One in five brokers has contemplated leaving the industry due to stress

17 December 2018

Majority of brokers admit to feeling stressed at work, many feel overwhelmed by work pressures. Workloads, regulation and pressure to hit targets are contributing to mental health issues. Ecclesiastical lifts the lid on the mental health issues facing brokers across the UK.

Pile of paperwork on a desk in an office
Our recent research1 with brokers has revealed one in five brokers has contemplated leaving the industry due to stress. 

The results show: 

  • over three quarters of brokers (78%) surveyed admit to feeling stressed at work 
  • a third suffer from stress at least once a week 
  • half of brokers say they feel anxious at work. Brokers regularly feel overwhelmed by work pressures. Worryingly one in five say they have suffered depression related to work.

Working environment

Drivers of broker stress
Heavy workloads combined with tight deadlines and the volume of paperwork brokers deal with are the main causes of stress, with a fifth of brokers also blaming the pressure to hit targets.
The research found that younger brokers are more likely to suffer from stress and also feel the effects more keenly.
Recent figures2 from the Health and Safety Executive (HSE) show that the rate of self-reported work-related stress, depression or anxiety has increased in recent years, with 15.4million working days lost across the UK economy in 2017/18.

The effects on brokers’ health

The most common effects of stress are problems sleeping and relaxing, followed by problems concentrating. As well as the mental health impacts, brokers admit that stress also affects their health and lifestyle with less healthy eating, less exercise and increased alcohol intake.
Talking about mental health at work helps but stressed brokers are most likely to discuss their issues with family and friends, followed by colleagues, before they seek out help from their manager or HR department.
Broker mental health stats

Changing times

While a quarter of brokers feel the industry needs to do more to reduce the stigma of mental health, many broker firms are taking action to promote better mental wellbeing. Almost half of brokers (48%) report their firms are:
  • enabling flexible working
  • creating a supportive culture which promotes mental wellbeing
  • offering advice and guidance, employee support or counselling.
The CII has recently worked in partnership with mental health charity Mind3, to set out recommended standards to improve mental health amongst employees, an outline of their recommended standards include:
  • Produce, implement and communicate a ‘mental health at work’ plan that encourages good mental health of all staff and an open organisational culture.
  • Develop mental health awareness among employees by making information, tools and support accessible.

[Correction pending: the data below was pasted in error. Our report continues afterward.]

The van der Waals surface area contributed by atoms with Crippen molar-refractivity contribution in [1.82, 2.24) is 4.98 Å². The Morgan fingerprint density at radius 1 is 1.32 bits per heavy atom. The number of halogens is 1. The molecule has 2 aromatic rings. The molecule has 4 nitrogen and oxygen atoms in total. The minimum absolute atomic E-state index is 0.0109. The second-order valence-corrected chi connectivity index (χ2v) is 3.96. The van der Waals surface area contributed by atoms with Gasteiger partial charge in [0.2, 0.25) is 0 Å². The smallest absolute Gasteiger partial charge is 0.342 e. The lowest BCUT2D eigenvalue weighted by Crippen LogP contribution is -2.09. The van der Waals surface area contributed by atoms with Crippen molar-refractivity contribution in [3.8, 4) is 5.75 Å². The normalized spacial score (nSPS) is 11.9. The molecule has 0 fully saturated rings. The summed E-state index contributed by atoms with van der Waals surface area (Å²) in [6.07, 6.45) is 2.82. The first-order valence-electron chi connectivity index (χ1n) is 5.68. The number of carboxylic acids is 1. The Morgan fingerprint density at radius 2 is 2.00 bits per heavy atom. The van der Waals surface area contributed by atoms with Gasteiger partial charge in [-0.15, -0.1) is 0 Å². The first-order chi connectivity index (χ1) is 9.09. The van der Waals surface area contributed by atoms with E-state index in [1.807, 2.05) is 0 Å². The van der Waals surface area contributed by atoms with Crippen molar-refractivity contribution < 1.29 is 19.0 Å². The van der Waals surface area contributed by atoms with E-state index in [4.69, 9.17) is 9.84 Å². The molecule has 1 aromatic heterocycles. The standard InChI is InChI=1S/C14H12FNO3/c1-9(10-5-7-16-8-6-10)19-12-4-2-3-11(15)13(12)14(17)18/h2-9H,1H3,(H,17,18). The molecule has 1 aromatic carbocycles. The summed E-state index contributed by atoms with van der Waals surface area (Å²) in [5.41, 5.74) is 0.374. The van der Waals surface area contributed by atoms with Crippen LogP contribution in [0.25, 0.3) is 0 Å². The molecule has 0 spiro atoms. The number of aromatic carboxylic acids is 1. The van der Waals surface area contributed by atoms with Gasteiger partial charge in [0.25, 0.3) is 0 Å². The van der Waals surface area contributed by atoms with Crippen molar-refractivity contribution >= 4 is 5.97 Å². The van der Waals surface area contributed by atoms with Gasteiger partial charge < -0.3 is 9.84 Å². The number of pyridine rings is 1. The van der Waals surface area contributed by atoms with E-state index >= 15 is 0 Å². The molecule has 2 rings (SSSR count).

• Encourage open conversations about mental health and the support available when employees are struggling, during the recruitment process and at regular intervals throughout employment, with appropriate workplace adjustments offered to employees who require them.
  • Provide your employees with good working conditions and ensure they have a healthy work-life balance and opportunities for development.
  • Promote effective people management to ensure all employees have a regular conversation about their health and wellbeing with their line manager, supervisor or organisational leader and train, and support line managers in effective management practices.
  • Routinely monitor employee mental health and wellbeing by understanding available data, talking to employees and understanding risk factors.


At Ecclesiastical Insurance, we are committed to changing the conversation around mental health and support a number of programmes to promote better mental wellbeing.
Mental health training for all managers has recently been rolled out, we have also introduced counselling support,and wellness action plans.
Our research shows that working in broking is stressful in nature, whetherit’s the heavy workloads combined with tight deadlines and the volume of paperwork. Having a supportive employer and having the opportunity to ask for help if needed can make the difference between keeping or losing employees.
A mental health issue can affect anyone at any time. Start to think about how you can make changes in your work place to create a supportive and open environment.
Further information on how to implement positive mental wellbeing practices can be found in the CII’s and Mind’s report “How to implement the Thriving at Work mental health standards in your workplace”.
1FWD research, Broker Mental Health, 250 UK Business Placing Brokers FWD research
2Work related stress depression or anxiety statistics in Great Britain, 2018
3CII and Mind July 2018